Umberto Saba is an Italian novelist who wrote this classic novel of gay adolescence in the 1950s when he himself was in his seventies. It’s just been published by New York Review Books in a translation by Estelle Gilson, and we are excited to be able to offer this tantalizing excerpt. In this scene the boy Ernesto takes the first step toward the sexual relationship with an older fellow worker.
The man put his hand on the boy’s, which lay palm down on the sack. He looked nervous. “It’s really too bad,” he said, surprised and pleased that the boy hadn’t withdrawn his own.
“What’s too bad?”
“What I said before. That we can’t be friends, and go walking together.”
“Because of the difference in our ages?”
“Because you’re not dressed well enough? I already told you, things like that don’t make a bit of difference to me. So. . . .”
The man was silent for a long time. He seemed to be uncertain of himself, as though he wanted to say something and yet not say it. Ernesto felt the hand resting on his own trembling. Then the man stared directly into the boy’s eyes, and as though taking a desperate risk, suddenly blurted in a strange voice, “Do you know what it means for a boy like you to be friends with a man like me? Because if you don’t know yet, I’m not going to be the one to tell you.” He was silent again for a moment. Then realizing that the boy was blushing and had lowered his head, but had not withdrawn his hand, he added almost belligerently, “Do you know?”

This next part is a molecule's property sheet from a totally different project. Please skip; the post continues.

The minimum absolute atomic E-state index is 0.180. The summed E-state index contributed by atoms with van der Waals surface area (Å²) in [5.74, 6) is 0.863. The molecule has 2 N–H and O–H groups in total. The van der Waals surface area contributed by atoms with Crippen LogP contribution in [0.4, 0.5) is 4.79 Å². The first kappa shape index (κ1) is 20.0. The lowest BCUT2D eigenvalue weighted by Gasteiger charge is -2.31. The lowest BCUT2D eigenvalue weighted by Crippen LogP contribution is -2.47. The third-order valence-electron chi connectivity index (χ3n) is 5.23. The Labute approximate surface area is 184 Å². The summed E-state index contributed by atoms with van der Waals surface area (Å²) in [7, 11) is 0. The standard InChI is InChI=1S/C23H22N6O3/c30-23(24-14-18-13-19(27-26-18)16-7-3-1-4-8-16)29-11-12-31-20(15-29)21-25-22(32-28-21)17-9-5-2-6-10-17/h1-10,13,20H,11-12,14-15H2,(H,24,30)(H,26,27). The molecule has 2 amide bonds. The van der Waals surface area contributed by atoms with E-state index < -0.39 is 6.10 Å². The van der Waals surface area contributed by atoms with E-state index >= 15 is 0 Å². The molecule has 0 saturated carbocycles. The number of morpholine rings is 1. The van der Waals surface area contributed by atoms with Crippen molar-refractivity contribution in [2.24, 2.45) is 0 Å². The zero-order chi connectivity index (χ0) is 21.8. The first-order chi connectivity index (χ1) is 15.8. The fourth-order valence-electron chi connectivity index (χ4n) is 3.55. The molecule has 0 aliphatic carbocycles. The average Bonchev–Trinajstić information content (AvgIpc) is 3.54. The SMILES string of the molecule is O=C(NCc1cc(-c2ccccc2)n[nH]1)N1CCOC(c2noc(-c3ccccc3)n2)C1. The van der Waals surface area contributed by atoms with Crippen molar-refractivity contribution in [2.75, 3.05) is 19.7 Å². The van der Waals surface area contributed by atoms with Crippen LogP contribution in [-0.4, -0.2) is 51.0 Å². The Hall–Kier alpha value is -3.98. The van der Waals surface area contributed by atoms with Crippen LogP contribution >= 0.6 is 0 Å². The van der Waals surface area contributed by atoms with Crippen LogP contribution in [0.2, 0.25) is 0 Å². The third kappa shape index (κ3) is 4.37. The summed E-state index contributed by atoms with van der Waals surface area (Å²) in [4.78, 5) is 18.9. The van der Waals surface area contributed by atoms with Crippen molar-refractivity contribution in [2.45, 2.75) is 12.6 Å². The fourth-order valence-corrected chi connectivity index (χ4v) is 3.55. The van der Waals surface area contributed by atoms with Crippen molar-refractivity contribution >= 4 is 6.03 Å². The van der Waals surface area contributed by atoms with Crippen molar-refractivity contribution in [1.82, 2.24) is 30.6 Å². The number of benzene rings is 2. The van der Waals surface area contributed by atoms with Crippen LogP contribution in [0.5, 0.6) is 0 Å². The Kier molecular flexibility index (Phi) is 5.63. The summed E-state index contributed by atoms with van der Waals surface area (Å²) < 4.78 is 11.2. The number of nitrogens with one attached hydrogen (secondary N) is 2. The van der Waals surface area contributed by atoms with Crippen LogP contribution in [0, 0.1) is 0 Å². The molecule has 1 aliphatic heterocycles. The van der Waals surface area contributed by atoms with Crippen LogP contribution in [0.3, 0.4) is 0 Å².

Ernesto withdrew his now damp and sweaty hand from the grasp, which had become tighter, and placed it timidly on the man’s leg. He moved it slowly up his leg until, as though by accident, it brushed lightly against his genitals. Then he raised his head, and smiling brilliantly, stared boldly into the man’s face.
The man was consternated. His saliva dried in his mouth, his heart beat so quickly that he felt sick. All he could manage to say was “You understood?” which seemed more addressed to himself than to the boy.
There was a long silence that Ernesto was the first to break. “I understood,” he said, “but where?”
“What do you mean, where?” the man answered as though in a fog. Ernesto appeared more at ease than he.
“To do that stuff that you shouldn’t be doing, don’t we have to be alone?” he asked.
“Yeah,” the man replied.
“So where do you want us to be alone?” whispered Ernesto, though his daring had begun to fade.
“Tonight, out in the country. I know a place.”
“I can’t,” said the boy.
“Why, you go to bed early?”